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George Bush leads the US toward a policy of unilateral, pre-emptive counterproliferation warfighting strategy.

Abolish nuclear weapons

The Cold War may be over, but this does not mean nuclear weapons have disappeared. Far from it: There are over 30,000 nuclear weapons in the world, with more than a thousand of them ready to launch at a moment's notice, 24 hours a day, seven days a week.

Over 400 reactors in warships and nuclear submarines are still circlingthe globe. Some are rotting away on the bottom of the ocean or in adistant port somewhere in Russia. Accidents such as the Russiansubmarine, the Kursk, tragically sinking in the Barents Sea can happenevery day, anywhere.

Over 2,000 nuclear weapons tests have left a legacy of global andregional contamination. People living near the test sites have sufferedfrom cancers, stillbirths, miscarriages and other health effects -- and are still suffering today. Manyhad to leave their hometown or island as it became too contaminated tolive there.

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The nuclear threat has quite literally scaled down in the last twodecades. While the prospect of an all out exchange of arsenals betweenRussia and the US has receded, the 15 kilotons of destructionthat obliterated Hiroshima could today be accomplished with a lunch-boxsized bomb. George Bush talks openly of developing new "more useable"nuclear weapons. Even more alarmingly, the administration continues toseek approval for a programme geared toward designing more robust, more'usable' nuclear weapons.

The prospects of a nuclear weapon actuallybeing used are perhaps greater today than during the cold war.

Today, the number of countries involved in active weapons programsis increasing. A growing number of countries are lining up to join thenuclear club, increasing the chance that a nuclear catastrophe willhappen somewhere on the planet. 

George Bush's war on Weapons of Mass Descruction had its firstconcrete result when the number of countries in the world with declarednuclear weapons increased to 8 from 7, when North Korea announced thatit had built "enough nuclear weapons to deter a US attack."

Nuclear brinkmanship is inevitable in a climate of nuclearhypocrisy. Only when all countries pursue nuclear disarmament in goodfaith can we begin putting the nuclear genie back in the bottle bybanning the use and manufacture of the nuclear materials at the heart of the bomb.

The only thing that will stop the threat is the voice of the second superpower: world opinion.

The latest updates

 

A leader, a polar bear, and the shock of recognition

Blog entry by Anote Tong, President of Kiribati | 30 September, 2014

We had only been on the rock next to the melting Nordenskiöld glacier for a few minutes when I looked up and saw a white furry head looking down at me from a cliff 60 meters away. Our polar guide, who had scouted the area in...

"It's the Devil's excrement" - Where fossil fuels lurk, corruption creeps

Blog entry by Marina Lou | 29 September, 2014 1 comment

When it comes to resource extraction and the political process  — the issue is a global one. Have a look at some of the recent coal- ruption stories that have been breaking all around the world. Australia In the state of New...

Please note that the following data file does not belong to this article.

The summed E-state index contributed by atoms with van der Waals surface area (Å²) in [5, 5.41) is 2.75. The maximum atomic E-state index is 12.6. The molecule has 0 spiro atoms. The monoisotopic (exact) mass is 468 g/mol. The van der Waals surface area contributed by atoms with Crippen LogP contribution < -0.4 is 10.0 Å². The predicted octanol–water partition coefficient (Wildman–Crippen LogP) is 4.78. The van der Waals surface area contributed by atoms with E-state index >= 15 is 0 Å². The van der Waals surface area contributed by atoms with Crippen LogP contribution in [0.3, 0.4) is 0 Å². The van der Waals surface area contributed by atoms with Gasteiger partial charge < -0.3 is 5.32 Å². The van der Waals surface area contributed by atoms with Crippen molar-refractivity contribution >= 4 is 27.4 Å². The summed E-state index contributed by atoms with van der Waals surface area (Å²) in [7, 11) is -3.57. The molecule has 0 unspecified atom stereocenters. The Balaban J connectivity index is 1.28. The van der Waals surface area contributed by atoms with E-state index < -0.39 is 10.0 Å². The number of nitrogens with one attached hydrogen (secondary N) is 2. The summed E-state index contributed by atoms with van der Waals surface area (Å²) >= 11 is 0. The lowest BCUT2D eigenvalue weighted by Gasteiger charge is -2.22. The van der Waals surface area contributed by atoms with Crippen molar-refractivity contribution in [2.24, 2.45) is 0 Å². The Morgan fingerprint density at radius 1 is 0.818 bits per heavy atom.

That moment in New York City when the game of the climate movement changed

Blog entry by Martin Kaiser | 27 September, 2014

Who anticipated a turn-out like this? The largest political march in the US for over decade and it all took place in New York, home of the world's largest stock exchange, headquarters of international financial institutions and both...

Forests need laws, not loopholes

Blog entry by Kumi Naidoo | 25 September, 2014 2 comments

Sitting in the towering United Nation's building on New York's east side, it might be hard for world leaders to picture a destroyed forest, but I know just how depressing the site is. In Indonesia, and elsewhere, we've seen vast tracks...

Palm oil companies say they'll put forest destruction on hold. But what happens next?

Blog entry by Annisa Rahmawati | 25 September, 2014

Some of the world’s biggest palm oil companies have suspended their forest destruction. Is this a ceasefire or the end of their war on forests? We refuse to stand by while palm oil companies turn forests to plantations. We started...

Activists Block Coal Train in the UK

Slideshow | 24 September, 2014

Coal Power Plant Protests in Indonesia

Slideshow | 24 September, 2014

Coal: Darkness in the Lignite era

Blog entry by Rex Weyler | 24 September, 2014 1 comment

Coal, known as "King coal" or "black gold" for its historic economic influence, is also known as the "dirtiest fuel," the most carbon-intensive and toxic hydrocarbon. The industry has promoted "clean coal," but since they have...

Projection At The UN Climate Summit

Image | 23 September, 2014 at 18:00

Greenpeace USA activists project the message "Listen to the People, Not the Polluters" on the United Nations building, after hundreds of thousands of people took to the streets to demand climate action over the weekend. The projection was then...

Climate action – who is stopping us?

Blog entry by Kumi Naidoo | 23 September, 2014 3 comments

The world has changed since our leaders discussed climate change in 2009. It has become even more evident; ravaging crops in Africa, melting ice in the Arctic, drowning the Philippines and drying-up California. The poor are paying the...

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